A federal judge overseeing Mirena IUD lawsuits has granted its manufacturer’s request to dismiss 31 from the multidistrict litigation that exceeded Louisiana’s statute of limitations, court documents indicate.
According to an Order on January 9th, the U.S. District Court, Southern District of New York ruled that the claims be dismissed on the grounds that plaintiffs should have been aware that the IUD caused their injuries within the time frame required to file their cases. Prior to this decision, the judge permitted Bayer Healthcare Pharmaceuticals to submit a letter that explained why each Mirena lawsuit up for dismissal should be thrown out according to an earlier court decision to time-bar certain cases from the litigation.
In that situation, the Mirena MDL judge ruled in favor of Texas and Indiana law, which found that the plaintiff knew or should have known that the IUD caused her alleged injuries on or after July 8, 2011 and filed a suit within two years after. She failed to do so, so her IUD lawsuit was thrown out.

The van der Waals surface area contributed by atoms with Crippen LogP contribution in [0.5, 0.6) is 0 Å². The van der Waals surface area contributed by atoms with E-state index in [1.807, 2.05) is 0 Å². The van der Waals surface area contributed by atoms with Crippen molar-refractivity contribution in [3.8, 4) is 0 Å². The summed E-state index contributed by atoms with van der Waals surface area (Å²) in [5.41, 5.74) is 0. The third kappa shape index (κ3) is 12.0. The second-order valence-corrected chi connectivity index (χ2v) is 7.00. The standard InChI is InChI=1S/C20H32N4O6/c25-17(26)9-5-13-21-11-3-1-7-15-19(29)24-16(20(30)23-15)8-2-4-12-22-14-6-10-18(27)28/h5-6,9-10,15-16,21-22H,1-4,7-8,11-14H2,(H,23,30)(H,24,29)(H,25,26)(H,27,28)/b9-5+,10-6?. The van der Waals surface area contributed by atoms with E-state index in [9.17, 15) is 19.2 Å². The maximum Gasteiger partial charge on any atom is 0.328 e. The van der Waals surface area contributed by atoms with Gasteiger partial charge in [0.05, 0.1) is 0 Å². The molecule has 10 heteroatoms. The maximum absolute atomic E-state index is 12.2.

The 12 Louisiana plaintiffs in this case disagreed with Bayer’s motions to dismiss, arguing that state law allowed a one-year prescription period for product liability claims, and had different rules regarding discovery.
Even without these Mirena lawsuits, the New York litigation is continuing to progress. According to a federal court update on January 15, 2015, at least 1,160 claims had been filed in the proceeding on behalf of individuals who allege spontaneous migration of the IUD, uterine perforations, ectopic pregnancy, infection and other complications often requiring removal surgery. Plaintiffs in these claims allege Bayer’s failure to adequately warn women about complications that may stem from use of its product, which may have placed thousands of individuals at risk. The company also has a long-standing history of overstating benefits of the Mirena IUD, and downplaying its risk for side effects, lawsuits allege, which was evident in a U.S. Food and Drug Administration (FDA) Warning Letter the company received in 2009. The FDA scolded Bayer at this time for making misleading claims about the implant’s safety and effectiveness.
Hundreds of similarly-filed Mirena lawsuits have also been filed in a consolidated litigation underway in New Jersey’s Bergen County Superior Court. According to a Case List updated on January 13, a total of 1,624 lawsuits are now pending in the state proceeding.